A spring clean for the May queen.

Another beautiful month has come to an end in our garden.  Most of it has been spent clearing the vegetable beds, weeding and strimming the grass.

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We have a huge fondness for Aquilegias and grow different varieties like William Guiness and Nora Barlow. They have crossed and self-seeded so now we are enjoying a wide variety of blooms resembling their parents to various degrees. May is really the month when they shine in the garden.

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We have harvested onions and many greens including perpetual spinach and Turkish rocket in the past month. It is very rewarding to grow perennial vegetables and because the plants are already established, so there is less chance of slug damage. We love chard so have planted quite a lot of it.

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Our corn was planted out mid month and now about 50 of the 60 plants are growing strong. We planted field corn saved two years ago of the variety Fiesta. They are a lot hardier and better suited to our climate then sweet corn. So far the weather has been great with sunshine and showers all through the past month and a few really warm days to bring on great growth in the garden. From the blossom early in the month, berries and fruit have now set in large amounts.

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Across our stream the roses and honeysuckles have settled in nicely and are starting to cover their supports in beautiful blooms.

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Our ponds are full of tadpoles and newts and by the end of the month the first tiny frogs, the size of a small fingernail were spotted hopping about the garden.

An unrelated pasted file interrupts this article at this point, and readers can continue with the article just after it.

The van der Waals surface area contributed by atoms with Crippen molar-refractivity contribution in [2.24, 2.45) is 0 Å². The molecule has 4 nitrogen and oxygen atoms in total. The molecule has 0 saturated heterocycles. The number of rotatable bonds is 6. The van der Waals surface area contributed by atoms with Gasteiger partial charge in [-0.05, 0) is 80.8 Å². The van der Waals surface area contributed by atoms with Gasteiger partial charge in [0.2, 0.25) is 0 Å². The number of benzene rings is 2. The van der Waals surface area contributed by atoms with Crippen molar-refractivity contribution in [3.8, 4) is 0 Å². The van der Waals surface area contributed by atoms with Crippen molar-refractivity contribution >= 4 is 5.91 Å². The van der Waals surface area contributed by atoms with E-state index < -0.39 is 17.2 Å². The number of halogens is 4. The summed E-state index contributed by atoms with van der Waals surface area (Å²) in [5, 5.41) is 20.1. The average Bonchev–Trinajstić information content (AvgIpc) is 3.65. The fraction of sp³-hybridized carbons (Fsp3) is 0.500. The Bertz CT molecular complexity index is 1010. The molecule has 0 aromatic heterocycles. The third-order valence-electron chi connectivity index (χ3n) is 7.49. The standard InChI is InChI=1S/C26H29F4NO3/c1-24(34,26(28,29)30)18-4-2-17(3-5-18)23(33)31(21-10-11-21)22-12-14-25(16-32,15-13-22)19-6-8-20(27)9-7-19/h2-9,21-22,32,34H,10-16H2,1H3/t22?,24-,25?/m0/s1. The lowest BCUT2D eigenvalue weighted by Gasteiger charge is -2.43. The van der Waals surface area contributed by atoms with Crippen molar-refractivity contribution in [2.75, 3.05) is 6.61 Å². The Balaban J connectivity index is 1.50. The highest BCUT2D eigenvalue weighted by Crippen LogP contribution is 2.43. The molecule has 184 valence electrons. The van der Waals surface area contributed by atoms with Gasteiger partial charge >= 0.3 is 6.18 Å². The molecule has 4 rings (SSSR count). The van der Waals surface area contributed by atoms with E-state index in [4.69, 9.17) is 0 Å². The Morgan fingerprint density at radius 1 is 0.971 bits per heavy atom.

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Our main circle has many perennials growing around it so is getting easier and easier to maintain with each passing year. The shrubs are growing bigger and flowering more profusely and add structure and height to our plantings. Many of them have edible berries as well.

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East

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South

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West

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North

We are spending a lot of time preparing the garden for the Open day for Amnesty on the 15th of July. Some jobs have had to be postponed, like finishing of our roundhouse roof where it connects to the cottage. We have swallows nesting under the roof edge, and already they have four endlessly hungry mouths to feed. They will no doubt have another brood later so all the work on the roof will now have to wait until autumn. But we don’t mind as swallows nesting is considered good luck and we have plenty to do without working on the roof. Like moving a few tons of sand and manure and planting 25 trees and building a herb spiral and finishing of our tree house and making another stumpery and planting more onions and so on…

Please wish us luck in having as much as possible ready for the open day on the 15th of July and if you are around please come and enjoy the day with us and help support Amnesty’s important work.

poster

 

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